So there's a lot to learn and Kevin Birmingham tells the story in prose that's passionate, articulate and gripping; it reads like a thriller sometimes, like an invective at others, and sometimes just entertaining social history. At the beginning of the book, talking about late 19th and early 20th century bohemians and their relationship with the establishment his prose has a kind of prissiness about it; he describes Anthony Comstock and other censors as tight laced villains and Joyce's early publishers as brave and daring ladies-about-town. At other times employs dry wit to describe how a conservative judge came to be one of the architects of modern First Amendment jurisprudence. The changes in tone keep the reader engaged and listening; this could be boring stuff in the hands of a less skilled writer. Throughout he engages in a robust defense of freedom for artists and readers alike.

But it's the characterizations of Joyce and his circle that kept the book interesting to me. Ezra Pound, Sylvia Beach and Ernest Hemingway all had crucial roles to play, as well as the magazine publishers, booksellers, publishers, printers and smugglers who worked to get the book written, printed, distributed and brought into the United States. Because before Joyce could publish Ulysses he had to write it, and he was writing it almost till the last minute. We learn about the foes, which included judges, inspectors, and even the post office. It's an amazing drama above all, and Birmingham's prose will have you pinned to the pages. At times it almost seems like Joyce's own role was less significant than that of the varied and diverse team of booklovers who worked tirelessly to see his work come to light.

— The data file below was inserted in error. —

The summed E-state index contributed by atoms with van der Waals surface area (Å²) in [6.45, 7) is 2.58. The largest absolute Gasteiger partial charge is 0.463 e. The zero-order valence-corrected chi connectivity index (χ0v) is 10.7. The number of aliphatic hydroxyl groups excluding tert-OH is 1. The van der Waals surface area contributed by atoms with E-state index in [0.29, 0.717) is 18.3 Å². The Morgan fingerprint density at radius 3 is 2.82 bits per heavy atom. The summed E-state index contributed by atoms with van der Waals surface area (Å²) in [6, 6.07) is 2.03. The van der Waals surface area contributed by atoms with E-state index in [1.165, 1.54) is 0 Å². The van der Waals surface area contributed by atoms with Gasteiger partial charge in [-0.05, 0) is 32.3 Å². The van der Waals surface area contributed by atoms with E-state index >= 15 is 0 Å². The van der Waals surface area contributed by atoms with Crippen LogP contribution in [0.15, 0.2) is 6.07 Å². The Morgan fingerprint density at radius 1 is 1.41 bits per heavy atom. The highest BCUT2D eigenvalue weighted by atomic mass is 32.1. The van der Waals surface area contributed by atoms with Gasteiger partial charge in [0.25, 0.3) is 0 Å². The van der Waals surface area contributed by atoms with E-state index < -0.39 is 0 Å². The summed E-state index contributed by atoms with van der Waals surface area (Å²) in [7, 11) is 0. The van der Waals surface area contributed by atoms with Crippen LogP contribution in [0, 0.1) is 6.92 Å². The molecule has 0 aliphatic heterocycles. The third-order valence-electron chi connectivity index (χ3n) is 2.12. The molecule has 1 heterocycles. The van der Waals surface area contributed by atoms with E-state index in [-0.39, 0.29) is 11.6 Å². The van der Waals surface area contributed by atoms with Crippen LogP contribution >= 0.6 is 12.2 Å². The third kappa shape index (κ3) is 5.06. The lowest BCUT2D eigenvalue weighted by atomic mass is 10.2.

Along with all this drama Birmingham offers us plentiful excerpts from Ulysses and a mini course on the structure of the book, so readers can get a taste of just what was causing such a fuss. He includes personal papers of Joyce's too, letters and such, and papers from many of the other players in this drama. I learned things about Ezra Pound I never knew, and a lot about the literary scene that supported Joyce even as Joyce sometimes drove his supporters to distraction. And Birmingham tells us about the man himself, his relationship with this wife and children, his impecuniousness and his failing health and eyesight.

I highly recommend The Most Dangerous Book to readers of many stripes. History buffs, bibliophiles, Joyce fans and more will find time spent with this book to be rewarding, fascinating and fun. It's really terrific.

Rating: BUY

FTC Disclosure: I received a galley from the publisher.

Monday, January 23, 2017

It's Monday! What Are You Reading?

Well it's been quite a week all around. I finished Born A Crime (reviewed on Friday) and A Very Expensive Poison (coming this week). So that leaves room for some new reads!